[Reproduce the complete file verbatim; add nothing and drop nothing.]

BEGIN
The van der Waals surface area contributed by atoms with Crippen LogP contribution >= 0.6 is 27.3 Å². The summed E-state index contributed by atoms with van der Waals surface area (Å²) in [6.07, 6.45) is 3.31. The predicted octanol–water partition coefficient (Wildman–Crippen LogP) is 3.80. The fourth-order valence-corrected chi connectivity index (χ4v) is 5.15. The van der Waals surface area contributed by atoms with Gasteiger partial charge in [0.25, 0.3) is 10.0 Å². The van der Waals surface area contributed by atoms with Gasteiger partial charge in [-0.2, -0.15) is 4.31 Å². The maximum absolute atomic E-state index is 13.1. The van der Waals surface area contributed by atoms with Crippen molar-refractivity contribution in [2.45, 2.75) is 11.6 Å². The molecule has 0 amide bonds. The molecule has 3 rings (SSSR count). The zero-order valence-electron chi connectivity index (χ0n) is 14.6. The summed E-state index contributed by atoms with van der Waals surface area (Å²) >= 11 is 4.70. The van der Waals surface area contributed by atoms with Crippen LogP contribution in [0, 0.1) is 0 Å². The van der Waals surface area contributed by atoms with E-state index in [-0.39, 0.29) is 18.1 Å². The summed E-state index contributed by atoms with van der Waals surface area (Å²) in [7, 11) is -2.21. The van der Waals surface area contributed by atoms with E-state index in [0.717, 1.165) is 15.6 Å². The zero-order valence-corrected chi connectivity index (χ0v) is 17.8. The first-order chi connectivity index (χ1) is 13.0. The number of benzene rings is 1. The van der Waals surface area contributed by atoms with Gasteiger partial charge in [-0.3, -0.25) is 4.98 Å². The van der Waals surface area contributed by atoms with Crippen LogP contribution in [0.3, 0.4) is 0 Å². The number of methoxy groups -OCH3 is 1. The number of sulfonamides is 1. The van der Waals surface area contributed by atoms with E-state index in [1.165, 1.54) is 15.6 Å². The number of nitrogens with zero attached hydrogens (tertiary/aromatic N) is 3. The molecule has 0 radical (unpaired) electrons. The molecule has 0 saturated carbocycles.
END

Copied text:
The van der Waals surface area contributed by atoms with Crippen LogP contribution >= 0.6 is 27.3 Å². The summed E-state index contributed by atoms with van der Waals surface area (Å²) in [6.07, 6.45) is 3.31. The predicted octanol–water partition coefficient (Wildman–Crippen LogP) is 3.80. The fourth-order valence-corrected chi connectivity index (χ4v) is 5.15. The van der Waals surface area contributed by atoms with Gasteiger partial charge in [0.25, 0.3) is 10.0 Å². The van der Waals surface area contributed by atoms with Gasteiger partial charge in [-0.2, -0.15) is 4.31 Å². The maximum absolute atomic E-state index is 13.1. The van der Waals surface area contributed by atoms with Crippen molar-refractivity contribution in [2.45, 2.75) is 11.6 Å². The molecule has 0 amide bonds. The molecule has 3 rings (SSSR count). The zero-order valence-electron chi connectivity index (χ0n) is 14.6. The summed E-state index contributed by atoms with van der Waals surface area (Å²) >= 11 is 4.70. The van der Waals surface area contributed by atoms with Crippen LogP contribution in [0, 0.1) is 0 Å². The van der Waals surface area contributed by atoms with E-state index in [-0.39, 0.29) is 18.1 Å². The summed E-state index contributed by atoms with van der Waals surface area (Å²) in [7, 11) is -2.21. The van der Waals surface area contributed by atoms with E-state index in [0.717, 1.165) is 15.6 Å². The zero-order valence-corrected chi connectivity index (χ0v) is 17.8. The first-order chi connectivity index (χ1) is 13.0. The number of benzene rings is 1. The van der Waals surface area contributed by atoms with Gasteiger partial charge in [-0.3, -0.25) is 4.98 Å². The van der Waals surface area contributed by atoms with Crippen LogP contribution in [0.3, 0.4) is 0 Å². The number of methoxy groups -OCH3 is 1. The number of sulfonamides is 1. The van der Waals surface area contributed by atoms with E-state index in [1.165, 1.54) is 15.6 Å². The number of nitrogens with zero attached hydrogens (tertiary/aromatic N) is 3. The molecule has 0 radical (unpaired) electrons. The molecule has 0 saturated carbocycles.